SermonIndex Audio Sermons
Image Map : Christian Books : Analysis and References

Quiet Talks About Jesus by S. D. Gordon

Analysis and References

The spirit-key to an understanding of God's Word is surrender of will and life to His mastery. |He that is willing to do His will will know of the teaching.| The mental-key to a grasp of the contents of that Book is habitual broad reading. It cannot be too insistently insisted upon that wide reading from end to end of the Book, and from end to end of the year, is the simple essential to a clear understanding and a firm grasp of the Bible. It is the only possible salvation from the piece-meal, microscopic study of sentences and verses that has been in common use clear out of all proportion. Such disproportionate study steals away very largely the historical setting, and the simple meaning in the mind of speaker and writer. Wide reading habitually indulged in should come first, and out of that will naturally grow the closer study. This is the true order. In giving references it is needful to mark particular verses. Yet this is to be regretted because of our inveterate habit of reading only the marked verses instead of getting the sweep of their connection. The connection is a very large part of the interpretation of any passage. The references here are meant to be indices to the whole passage in connection. They are not meant to be full, but simply to start one going. They should be supplemented by others suggested by one's own reading, by marginal references (those of the American Revision are specially well selected), and by concordance and topical text-book. What a student digs out for himself is in a peculiar sense his own. It is woven into his fibre. It helps make him the man he comes to be. Those who may want a course to follow rigidly without independent study will find these notes disappointing. For those who want a daily scheme of study the allotment for the day can be by certain designated pages of reading with the corresponding paragraphs in the Study Notes. The paragraphing will be found to be in some measure, though not wholly, a sub-analysis. The American Revision is used here.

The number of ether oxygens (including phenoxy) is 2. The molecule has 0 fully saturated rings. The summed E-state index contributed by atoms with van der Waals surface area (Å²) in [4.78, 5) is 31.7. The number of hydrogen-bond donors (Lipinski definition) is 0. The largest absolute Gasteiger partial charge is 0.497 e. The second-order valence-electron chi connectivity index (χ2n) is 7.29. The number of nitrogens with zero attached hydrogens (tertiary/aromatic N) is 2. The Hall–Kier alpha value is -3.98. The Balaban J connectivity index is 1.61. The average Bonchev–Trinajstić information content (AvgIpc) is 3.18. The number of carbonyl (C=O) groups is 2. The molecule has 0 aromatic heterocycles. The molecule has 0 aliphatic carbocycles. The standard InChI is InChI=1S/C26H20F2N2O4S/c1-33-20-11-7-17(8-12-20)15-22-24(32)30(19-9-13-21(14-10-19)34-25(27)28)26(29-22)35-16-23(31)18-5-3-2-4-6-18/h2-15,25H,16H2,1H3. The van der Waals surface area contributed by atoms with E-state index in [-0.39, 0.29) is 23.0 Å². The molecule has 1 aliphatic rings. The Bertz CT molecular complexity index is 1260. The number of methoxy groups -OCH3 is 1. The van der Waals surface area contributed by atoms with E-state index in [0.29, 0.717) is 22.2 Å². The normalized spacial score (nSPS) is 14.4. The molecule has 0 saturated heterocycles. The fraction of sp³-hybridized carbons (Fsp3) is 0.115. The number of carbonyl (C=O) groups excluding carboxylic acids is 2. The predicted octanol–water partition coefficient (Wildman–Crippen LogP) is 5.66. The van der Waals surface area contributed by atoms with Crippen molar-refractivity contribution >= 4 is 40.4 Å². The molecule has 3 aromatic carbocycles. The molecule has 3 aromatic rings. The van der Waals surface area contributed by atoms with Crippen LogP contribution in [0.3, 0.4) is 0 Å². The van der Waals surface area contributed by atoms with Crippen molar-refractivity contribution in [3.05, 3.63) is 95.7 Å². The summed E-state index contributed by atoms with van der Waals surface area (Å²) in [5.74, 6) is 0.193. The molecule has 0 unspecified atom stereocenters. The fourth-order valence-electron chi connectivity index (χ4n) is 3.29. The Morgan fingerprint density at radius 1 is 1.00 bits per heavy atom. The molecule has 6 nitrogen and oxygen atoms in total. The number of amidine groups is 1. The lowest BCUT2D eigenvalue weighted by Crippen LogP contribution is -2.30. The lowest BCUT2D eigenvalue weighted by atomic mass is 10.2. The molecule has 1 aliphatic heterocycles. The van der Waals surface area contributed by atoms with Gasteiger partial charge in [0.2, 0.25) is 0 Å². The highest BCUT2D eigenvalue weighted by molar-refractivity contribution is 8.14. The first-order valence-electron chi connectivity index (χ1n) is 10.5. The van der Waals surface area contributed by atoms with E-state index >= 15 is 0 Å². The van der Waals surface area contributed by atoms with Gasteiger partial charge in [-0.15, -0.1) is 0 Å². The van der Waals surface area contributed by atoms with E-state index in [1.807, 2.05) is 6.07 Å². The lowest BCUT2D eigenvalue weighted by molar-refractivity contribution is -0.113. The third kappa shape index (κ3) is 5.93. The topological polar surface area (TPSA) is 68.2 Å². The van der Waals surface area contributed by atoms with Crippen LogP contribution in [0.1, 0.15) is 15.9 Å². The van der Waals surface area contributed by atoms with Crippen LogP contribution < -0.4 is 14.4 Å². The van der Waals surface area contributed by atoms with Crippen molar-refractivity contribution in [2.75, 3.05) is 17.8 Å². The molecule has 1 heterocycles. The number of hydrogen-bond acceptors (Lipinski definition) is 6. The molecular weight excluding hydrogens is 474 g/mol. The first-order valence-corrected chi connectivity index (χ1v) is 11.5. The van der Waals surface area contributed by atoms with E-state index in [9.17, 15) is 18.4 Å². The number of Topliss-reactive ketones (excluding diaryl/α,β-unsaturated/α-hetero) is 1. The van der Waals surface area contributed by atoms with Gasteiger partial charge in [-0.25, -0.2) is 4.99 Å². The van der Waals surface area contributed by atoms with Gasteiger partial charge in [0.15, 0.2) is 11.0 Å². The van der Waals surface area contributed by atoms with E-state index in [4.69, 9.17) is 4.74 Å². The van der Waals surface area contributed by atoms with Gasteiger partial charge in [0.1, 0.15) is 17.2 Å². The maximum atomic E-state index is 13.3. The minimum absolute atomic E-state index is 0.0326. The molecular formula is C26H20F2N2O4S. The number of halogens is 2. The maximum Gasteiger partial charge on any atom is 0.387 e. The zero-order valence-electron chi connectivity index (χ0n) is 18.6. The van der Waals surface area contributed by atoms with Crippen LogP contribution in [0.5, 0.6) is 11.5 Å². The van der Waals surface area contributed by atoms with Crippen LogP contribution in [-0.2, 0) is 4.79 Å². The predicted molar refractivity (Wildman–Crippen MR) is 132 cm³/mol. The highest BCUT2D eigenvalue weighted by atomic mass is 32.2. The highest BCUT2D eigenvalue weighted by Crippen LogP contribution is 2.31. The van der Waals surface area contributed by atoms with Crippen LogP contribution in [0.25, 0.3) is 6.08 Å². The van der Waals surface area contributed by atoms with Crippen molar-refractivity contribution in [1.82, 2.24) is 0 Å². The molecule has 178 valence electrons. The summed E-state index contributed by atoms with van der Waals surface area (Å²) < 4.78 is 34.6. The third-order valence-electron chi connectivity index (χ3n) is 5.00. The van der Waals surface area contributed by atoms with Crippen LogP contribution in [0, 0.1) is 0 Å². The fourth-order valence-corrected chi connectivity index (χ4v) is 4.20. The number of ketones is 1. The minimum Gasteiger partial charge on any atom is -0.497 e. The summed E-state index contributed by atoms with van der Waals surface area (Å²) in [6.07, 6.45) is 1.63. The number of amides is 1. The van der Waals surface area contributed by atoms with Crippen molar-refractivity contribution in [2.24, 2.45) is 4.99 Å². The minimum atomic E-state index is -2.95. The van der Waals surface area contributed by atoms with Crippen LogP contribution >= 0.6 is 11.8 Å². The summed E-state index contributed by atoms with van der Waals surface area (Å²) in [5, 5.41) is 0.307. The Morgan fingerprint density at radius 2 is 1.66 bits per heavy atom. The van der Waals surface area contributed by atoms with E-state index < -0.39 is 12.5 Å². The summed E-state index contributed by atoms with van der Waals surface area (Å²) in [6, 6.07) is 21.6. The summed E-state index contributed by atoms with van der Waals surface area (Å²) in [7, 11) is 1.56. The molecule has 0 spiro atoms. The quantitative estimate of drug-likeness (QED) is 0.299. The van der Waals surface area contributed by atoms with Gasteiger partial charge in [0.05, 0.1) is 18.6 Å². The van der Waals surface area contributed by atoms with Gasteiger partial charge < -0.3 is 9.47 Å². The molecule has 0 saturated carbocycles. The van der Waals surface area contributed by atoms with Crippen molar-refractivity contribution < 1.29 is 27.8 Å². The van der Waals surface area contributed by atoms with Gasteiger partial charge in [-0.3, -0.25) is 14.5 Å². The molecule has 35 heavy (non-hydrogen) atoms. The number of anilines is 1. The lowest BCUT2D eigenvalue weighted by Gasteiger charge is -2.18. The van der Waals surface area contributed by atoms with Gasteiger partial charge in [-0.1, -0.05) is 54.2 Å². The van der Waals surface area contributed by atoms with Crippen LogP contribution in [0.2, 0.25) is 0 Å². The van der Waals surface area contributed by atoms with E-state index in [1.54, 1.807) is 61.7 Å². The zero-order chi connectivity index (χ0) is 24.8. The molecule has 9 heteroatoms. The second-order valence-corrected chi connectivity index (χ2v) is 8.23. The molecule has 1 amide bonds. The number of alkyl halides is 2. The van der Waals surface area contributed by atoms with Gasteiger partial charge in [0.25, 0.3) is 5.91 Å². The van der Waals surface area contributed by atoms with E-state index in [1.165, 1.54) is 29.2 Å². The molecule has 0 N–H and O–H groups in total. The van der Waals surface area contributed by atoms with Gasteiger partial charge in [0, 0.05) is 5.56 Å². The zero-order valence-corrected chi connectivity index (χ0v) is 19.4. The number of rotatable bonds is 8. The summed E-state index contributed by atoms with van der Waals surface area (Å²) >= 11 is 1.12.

<<  Contents  >>

Promoting Genuine Biblical Revival.
Privacy Policy